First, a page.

top of page

Fat Quarter Toddler Project

Updated: Nov 1, 2020

For Christmas my 2 years old little dude got a wooden kitchen from his Grandparents. He absolutely loves it and spends hours a day putting food in pans, heating it, putting it in the oven, closing doors and turning the temperature up. It's fascinating to watch him. He loves to dress up, he is always wearing a hat when I pick him up from nursery; last week he was a policeman and bob the builder.

The apron that came with the kitchen was OK but I felt like I could do better, so I made one using some of my woodland fabric. It was super easy so I thought I would let you know how I made it.

It now gets used every time we do baking too. If I ask him if we want to bake, he runs to his kitchen and grabs his apron and oven glove.

This pattern is free for anyone to use for personal use and it only uses a fat quarter of fabric. I even used scrap bits of binding.


  • Fat quarter of fun fabric

  • Small piece of coordinating fabric (optional)

  • 4 metres of binding

  • Scrap piece of wadding

  • Tape measure

  • Tailors chalk or fabric pen

  • Sewing machine

  • Pins

  • Fabric Scissors


I thought it would be easier to give measurements rather than a template because it is so easy and, even if yours ends up being a slightly different shape, it doesn't really matter. If you look in the gallery you will see the only difference is the green one has curved edges and the blue has mitered edges. I have highlighted them in bold so it is easier for you to follow the option you decide to go for.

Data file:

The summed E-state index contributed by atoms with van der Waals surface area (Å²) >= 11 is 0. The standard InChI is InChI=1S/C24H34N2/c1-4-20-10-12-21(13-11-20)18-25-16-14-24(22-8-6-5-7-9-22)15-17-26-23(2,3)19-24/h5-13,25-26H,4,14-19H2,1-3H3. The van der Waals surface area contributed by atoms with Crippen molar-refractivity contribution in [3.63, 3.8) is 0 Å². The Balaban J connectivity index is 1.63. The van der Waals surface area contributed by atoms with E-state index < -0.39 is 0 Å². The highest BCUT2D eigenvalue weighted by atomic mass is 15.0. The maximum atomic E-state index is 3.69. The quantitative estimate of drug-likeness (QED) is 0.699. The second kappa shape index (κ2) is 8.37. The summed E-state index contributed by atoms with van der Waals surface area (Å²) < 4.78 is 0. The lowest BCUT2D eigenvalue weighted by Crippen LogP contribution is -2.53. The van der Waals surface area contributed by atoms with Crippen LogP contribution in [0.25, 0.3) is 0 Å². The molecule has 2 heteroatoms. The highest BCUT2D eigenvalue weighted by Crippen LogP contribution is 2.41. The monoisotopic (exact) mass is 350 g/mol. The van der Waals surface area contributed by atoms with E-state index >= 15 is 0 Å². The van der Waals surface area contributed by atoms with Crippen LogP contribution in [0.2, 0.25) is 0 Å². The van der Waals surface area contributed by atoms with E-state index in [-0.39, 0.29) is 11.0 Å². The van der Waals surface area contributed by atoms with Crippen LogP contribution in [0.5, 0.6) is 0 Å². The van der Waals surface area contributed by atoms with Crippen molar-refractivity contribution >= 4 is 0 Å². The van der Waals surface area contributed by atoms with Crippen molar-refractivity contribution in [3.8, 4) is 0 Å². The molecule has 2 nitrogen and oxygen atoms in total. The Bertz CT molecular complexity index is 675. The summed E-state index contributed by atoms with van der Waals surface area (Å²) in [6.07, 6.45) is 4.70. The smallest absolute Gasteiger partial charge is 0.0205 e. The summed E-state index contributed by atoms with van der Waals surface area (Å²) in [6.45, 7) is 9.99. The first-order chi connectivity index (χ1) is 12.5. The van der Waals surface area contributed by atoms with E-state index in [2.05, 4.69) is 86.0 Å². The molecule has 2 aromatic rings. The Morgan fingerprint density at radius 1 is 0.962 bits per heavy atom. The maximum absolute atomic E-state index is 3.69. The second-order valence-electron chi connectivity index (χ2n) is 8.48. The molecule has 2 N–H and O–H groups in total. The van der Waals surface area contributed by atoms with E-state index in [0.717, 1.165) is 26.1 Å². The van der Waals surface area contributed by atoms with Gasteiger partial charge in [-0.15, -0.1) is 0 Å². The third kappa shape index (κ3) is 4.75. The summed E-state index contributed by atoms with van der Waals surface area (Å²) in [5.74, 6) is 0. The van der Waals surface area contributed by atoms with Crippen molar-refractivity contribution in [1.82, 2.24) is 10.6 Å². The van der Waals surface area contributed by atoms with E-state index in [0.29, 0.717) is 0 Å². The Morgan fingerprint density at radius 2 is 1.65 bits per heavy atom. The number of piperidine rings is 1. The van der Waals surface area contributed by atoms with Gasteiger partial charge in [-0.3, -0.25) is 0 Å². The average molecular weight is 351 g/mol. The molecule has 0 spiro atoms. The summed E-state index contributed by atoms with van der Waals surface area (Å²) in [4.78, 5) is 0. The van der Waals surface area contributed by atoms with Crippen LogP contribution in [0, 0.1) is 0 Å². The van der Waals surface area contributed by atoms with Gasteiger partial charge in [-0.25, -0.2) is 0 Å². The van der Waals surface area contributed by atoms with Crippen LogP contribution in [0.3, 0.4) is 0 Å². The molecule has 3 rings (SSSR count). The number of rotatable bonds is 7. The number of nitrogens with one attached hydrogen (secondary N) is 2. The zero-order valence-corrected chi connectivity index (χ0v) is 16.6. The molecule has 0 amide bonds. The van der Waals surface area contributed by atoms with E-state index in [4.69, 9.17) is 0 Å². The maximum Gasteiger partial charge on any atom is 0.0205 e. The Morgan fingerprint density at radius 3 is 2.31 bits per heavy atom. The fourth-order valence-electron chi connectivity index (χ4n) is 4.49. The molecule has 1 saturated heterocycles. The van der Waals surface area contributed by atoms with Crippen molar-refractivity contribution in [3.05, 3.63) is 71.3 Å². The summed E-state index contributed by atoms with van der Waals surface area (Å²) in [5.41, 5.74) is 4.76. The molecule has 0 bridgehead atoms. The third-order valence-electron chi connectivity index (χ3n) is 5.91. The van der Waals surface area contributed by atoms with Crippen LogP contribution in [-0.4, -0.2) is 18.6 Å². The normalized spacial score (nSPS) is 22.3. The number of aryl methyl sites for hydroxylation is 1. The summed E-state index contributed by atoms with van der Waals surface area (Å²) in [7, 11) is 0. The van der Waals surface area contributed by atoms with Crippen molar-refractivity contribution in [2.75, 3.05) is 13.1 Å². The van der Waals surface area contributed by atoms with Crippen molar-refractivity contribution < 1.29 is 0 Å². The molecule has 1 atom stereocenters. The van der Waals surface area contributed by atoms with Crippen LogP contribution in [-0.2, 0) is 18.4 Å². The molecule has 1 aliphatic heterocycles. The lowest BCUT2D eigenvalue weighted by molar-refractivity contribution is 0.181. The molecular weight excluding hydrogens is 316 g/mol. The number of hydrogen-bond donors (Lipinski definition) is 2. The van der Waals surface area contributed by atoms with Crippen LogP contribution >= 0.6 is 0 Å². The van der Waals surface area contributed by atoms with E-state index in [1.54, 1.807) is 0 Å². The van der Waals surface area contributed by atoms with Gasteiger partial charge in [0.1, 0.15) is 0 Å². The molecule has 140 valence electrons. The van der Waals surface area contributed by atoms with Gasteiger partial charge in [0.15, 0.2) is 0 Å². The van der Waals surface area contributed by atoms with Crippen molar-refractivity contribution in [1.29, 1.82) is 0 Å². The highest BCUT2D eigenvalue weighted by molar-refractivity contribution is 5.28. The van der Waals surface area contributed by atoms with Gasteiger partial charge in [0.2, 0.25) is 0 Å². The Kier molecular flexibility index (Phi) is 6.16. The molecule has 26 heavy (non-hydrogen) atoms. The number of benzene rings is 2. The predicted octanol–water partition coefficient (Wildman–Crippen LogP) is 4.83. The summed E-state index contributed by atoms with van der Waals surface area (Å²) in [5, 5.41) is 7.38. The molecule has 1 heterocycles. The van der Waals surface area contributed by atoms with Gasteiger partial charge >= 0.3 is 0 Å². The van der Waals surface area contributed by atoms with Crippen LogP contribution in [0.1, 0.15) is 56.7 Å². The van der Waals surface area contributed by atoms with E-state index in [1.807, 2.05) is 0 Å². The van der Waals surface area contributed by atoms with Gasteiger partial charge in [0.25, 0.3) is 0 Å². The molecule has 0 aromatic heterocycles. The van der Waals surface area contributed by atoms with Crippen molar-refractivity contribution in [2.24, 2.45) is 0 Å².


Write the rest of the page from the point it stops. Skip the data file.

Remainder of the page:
1. Fold the fabric vertically so that the amount folded over is 7.5" (I try to make everything as fabric saving as possible).

2. On the top edge of the fabric, make a mark 4" from the fold. Make a mark 6.5" down. With your fabric pen or chalk, join these marks together to make the arm holes, as pictured. I have used paper weights to keep the fabric from slipping.

Mark 4 inches from the fold

and 6.5 inches from the top

Join together to make an apron shape

3. Cut out your apron using the edge of the fabric and your pen mark as the guide.

If you decide to make the curved option, cut this when it is still folded in half to ensure an even curve on both sides. You could use the edge of a plate as a guide.

4. You could add a pocket if you wanted to. I have used a bit cloud fabric from my scrap box because I thought it added a nice contrast.

The pocket measures 15cm wide and 12cm tall. Fold over the top edge twice and straight stitch across, this is all I did for the woodland one.

For the rainbow one I have added a pretty ric rac detail. Clicking on the image below should take you to the ric rac if you want to add it. Another alternative is to sew your binding along the top edge to add some contrast.

5. I did a zig zag stitch along the remaining exposed sides so they don't fray. I used the selvage so I didn't need to zig zag that side. Fold over the three remaining sides by around 1cm, as pictured.

6. Fold your pocket in half to make a centre line and line it up with the fold line on your apron to ensure it is centre. I placed mine more or less in line with the bottom of the arm hole. Pin it in place and sew the three sides down, leaving your top open for the pocket. You will need to back stitch at the start and end so your stitches don't unravel.